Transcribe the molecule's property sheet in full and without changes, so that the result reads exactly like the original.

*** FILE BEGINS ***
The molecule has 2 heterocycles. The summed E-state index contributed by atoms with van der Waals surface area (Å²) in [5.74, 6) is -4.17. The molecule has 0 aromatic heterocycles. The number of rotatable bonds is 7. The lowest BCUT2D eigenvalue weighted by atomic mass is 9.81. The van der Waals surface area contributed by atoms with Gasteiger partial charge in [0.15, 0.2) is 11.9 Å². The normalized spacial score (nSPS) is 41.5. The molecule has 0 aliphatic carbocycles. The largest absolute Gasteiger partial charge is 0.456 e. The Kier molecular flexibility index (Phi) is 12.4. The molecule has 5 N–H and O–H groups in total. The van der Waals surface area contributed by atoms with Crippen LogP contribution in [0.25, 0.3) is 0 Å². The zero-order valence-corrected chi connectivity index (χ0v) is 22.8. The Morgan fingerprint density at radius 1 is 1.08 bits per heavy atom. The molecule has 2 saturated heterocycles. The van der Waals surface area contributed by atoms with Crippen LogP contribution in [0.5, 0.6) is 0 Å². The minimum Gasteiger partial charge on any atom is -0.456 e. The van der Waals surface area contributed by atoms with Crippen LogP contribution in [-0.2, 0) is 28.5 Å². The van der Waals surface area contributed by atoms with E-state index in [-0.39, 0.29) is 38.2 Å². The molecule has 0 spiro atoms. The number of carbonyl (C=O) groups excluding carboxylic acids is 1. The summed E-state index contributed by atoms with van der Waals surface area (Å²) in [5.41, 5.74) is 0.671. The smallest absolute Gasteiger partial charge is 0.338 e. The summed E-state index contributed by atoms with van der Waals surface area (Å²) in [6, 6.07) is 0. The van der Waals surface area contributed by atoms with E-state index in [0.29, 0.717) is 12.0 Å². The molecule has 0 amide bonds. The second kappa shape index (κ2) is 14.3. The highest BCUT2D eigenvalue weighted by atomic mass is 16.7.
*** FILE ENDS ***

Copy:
The molecule has 2 heterocycles. The summed E-state index contributed by atoms with van der Waals surface area (Å²) in [5.74, 6) is -4.17. The molecule has 0 aromatic heterocycles. The number of rotatable bonds is 7. The lowest BCUT2D eigenvalue weighted by atomic mass is 9.81. The van der Waals surface area contributed by atoms with Gasteiger partial charge in [0.15, 0.2) is 11.9 Å². The normalized spacial score (nSPS) is 41.5. The molecule has 0 aliphatic carbocycles. The largest absolute Gasteiger partial charge is 0.456 e. The Kier molecular flexibility index (Phi) is 12.4. The molecule has 5 N–H and O–H groups in total. The van der Waals surface area contributed by atoms with Crippen LogP contribution in [0.25, 0.3) is 0 Å². The zero-order valence-corrected chi connectivity index (χ0v) is 22.8. The Morgan fingerprint density at radius 1 is 1.08 bits per heavy atom. The molecule has 2 saturated heterocycles. The van der Waals surface area contributed by atoms with Crippen LogP contribution in [0.5, 0.6) is 0 Å². The minimum Gasteiger partial charge on any atom is -0.456 e. The van der Waals surface area contributed by atoms with Crippen LogP contribution in [-0.2, 0) is 28.5 Å². The van der Waals surface area contributed by atoms with E-state index in [-0.39, 0.29) is 38.2 Å². The molecule has 0 spiro atoms. The number of carbonyl (C=O) groups excluding carboxylic acids is 1. The summed E-state index contributed by atoms with van der Waals surface area (Å²) in [5.41, 5.74) is 0.671. The smallest absolute Gasteiger partial charge is 0.338 e. The summed E-state index contributed by atoms with van der Waals surface area (Å²) in [6, 6.07) is 0. The van der Waals surface area contributed by atoms with E-state index in [0.29, 0.717) is 12.0 Å². The molecule has 0 amide bonds. The second kappa shape index (κ2) is 14.3. The highest BCUT2D eigenvalue weighted by atomic mass is 16.7.